Tuesday, March 30, 2010

Kentucky Artist Portrayed a Dignified John Brown in 1860

It is amazing what a little looking around will turn up. Recently, while browsing through our museum gallery at the Kentucky Historical Society (KHS), I ran across a thumbnail image and mention of an artist that was born in Kentucky and was featured in a section on native Kentucky talent. What drew my attention was the image to right; John Brown. It piqued my curiosity why a Kentucky artist would paint the abolitionist, and then the next thought that entered my mind was, when was this portrait produced? I wrote down the artist's name and went to searching after work that day. I wasn't able to find much online about this specific piece, so I checked the KHS library catalog and found a small booklet that was produced in the early 1980s for an exhibition at KHS on the artist's (Patrick Henry Davenport) work.

Davenport was born in Danville, Kentucky in 1803 and began his career as a portraitist in the 1820s. He married a "Georgian belle," Eliza Bohannon in 1827 in Vicksburg, Mississippi and the couple returned to Danville to live. Davenport's ability must have been quite well known because one of his earliest subjects was the wife of Kentucky's first governor (Isaac Shelby), Susannah Hart Shelby. Davenport actively advertised his talent in Kentucky newspapers and solicited his services mainly to the upper class. In 1838, he along with his widowed mother, purchased Crab Orchard Springs resort spa in Lincoln County. At this time Davenport was a husband, father to five children, and the owner of three slaves. In 1853 Davenport sold the resort, and after considering a move to Texas, decided to relocate to Illinois, as many other Kentuckians had. In Illinois Davenport continued to paint, often going into Indiana to do portraits as well. He continued to paint after the Civil War and lived to see his eighty-eighth year, dying in 1890.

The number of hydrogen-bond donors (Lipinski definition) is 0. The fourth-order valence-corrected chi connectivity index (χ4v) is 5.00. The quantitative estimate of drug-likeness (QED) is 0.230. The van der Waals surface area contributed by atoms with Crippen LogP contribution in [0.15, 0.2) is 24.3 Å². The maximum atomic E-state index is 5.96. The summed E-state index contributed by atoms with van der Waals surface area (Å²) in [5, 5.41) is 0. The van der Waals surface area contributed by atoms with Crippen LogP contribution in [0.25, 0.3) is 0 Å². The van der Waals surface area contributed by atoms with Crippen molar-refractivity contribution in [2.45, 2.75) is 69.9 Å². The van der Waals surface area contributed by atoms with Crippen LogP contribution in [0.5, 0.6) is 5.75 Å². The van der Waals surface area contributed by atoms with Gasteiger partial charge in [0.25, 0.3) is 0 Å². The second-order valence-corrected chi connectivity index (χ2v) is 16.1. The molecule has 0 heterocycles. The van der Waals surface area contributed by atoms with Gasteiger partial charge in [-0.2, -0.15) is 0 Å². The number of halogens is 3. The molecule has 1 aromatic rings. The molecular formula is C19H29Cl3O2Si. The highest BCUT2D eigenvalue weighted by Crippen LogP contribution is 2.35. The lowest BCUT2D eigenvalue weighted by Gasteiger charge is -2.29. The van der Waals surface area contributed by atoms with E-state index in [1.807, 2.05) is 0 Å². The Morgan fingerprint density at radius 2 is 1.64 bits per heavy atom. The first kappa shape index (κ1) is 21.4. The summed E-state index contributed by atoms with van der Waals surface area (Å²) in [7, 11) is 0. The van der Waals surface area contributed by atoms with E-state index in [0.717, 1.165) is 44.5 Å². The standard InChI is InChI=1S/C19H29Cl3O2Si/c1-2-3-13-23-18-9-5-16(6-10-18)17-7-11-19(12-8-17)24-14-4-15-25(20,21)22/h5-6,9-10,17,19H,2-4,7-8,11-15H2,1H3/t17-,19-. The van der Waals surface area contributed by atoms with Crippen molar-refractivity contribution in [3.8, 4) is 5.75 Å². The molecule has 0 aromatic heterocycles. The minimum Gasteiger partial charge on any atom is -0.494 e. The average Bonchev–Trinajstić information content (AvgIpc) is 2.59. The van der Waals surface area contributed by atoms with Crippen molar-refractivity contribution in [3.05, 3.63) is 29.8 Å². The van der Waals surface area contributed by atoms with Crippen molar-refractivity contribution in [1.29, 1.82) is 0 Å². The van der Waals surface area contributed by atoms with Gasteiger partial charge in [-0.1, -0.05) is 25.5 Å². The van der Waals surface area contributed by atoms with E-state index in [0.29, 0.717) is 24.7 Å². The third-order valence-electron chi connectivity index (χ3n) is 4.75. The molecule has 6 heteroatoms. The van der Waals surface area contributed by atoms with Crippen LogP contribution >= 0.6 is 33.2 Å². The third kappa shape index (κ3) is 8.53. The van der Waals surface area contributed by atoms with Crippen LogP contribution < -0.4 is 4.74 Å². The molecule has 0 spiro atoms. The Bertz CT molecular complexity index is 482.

The painting of John Brown that Davenport produced was made in 1860, apparently from photograph images of Brown. On the back of the painting Davenport wrote, "A Martyr to the Cause of Freedom John Brown, who was hung at Harper's Ferry, Va. December 21 [Dec. 2], 1859 aged 63 [59] years." Davenport family tradition states that the portrait was commissioned by one of Brown's sons and then refused upon completion.

A multitude of questions arise for me. Why would a former Kentucky slave owner paint such a dignified portrait of the most vehement abolitionist of the time? Did his views on slavery change so significantly in the six years since he had left Kentucky? I suppose, if he was commissioned by the Brown family as tradition states, he approached the piece as paid work. But, did he truly subscribe to the words he wrote on the back of the painting? Or were those just written for the patron's sake? Since the painting was completed in 1860, emotions over the Harpers Ferry raid were still quite fresh in America; North and South. It would seem that not enough time would have passed to change the image of Brown in most people's eyes, especially a former Southerner. But then again, possibly Davenport was able to put period prejudices aside. After all, while he still lived in Kentucky, he did paint free man of color Dennis Doram and his wife Diademia (see May 19, 2009 post).

At the time the exhibition booklet was produced (1982) this original work was in a private collection in Washington state. Now it resides in the collection of the Kentucky Historical Society. Today, I was fortunate enough to get to see it in person in our collection storage. Believe me, it is even more impressive than the image presented here.

1 comment:

  1. I grew up with this protrait of John Brown in our family living room. My Grandmother was married to Wilmer Davenport Bryan, and his mother, a Davenport, passed the portrait to him. After her death, my Mother, Lorraine Nichols, donated the portrait to the Kentucky State House. The photo does not do justice to this remarkable portrait, but I am glad to see it, none the less. I was not astute enough to take a photo of it myself, before it was shipped to Kentucky. I certainly hope that it is on display where it can be appreciated, and not warehoused in some dusty corner.
    Sue Nichols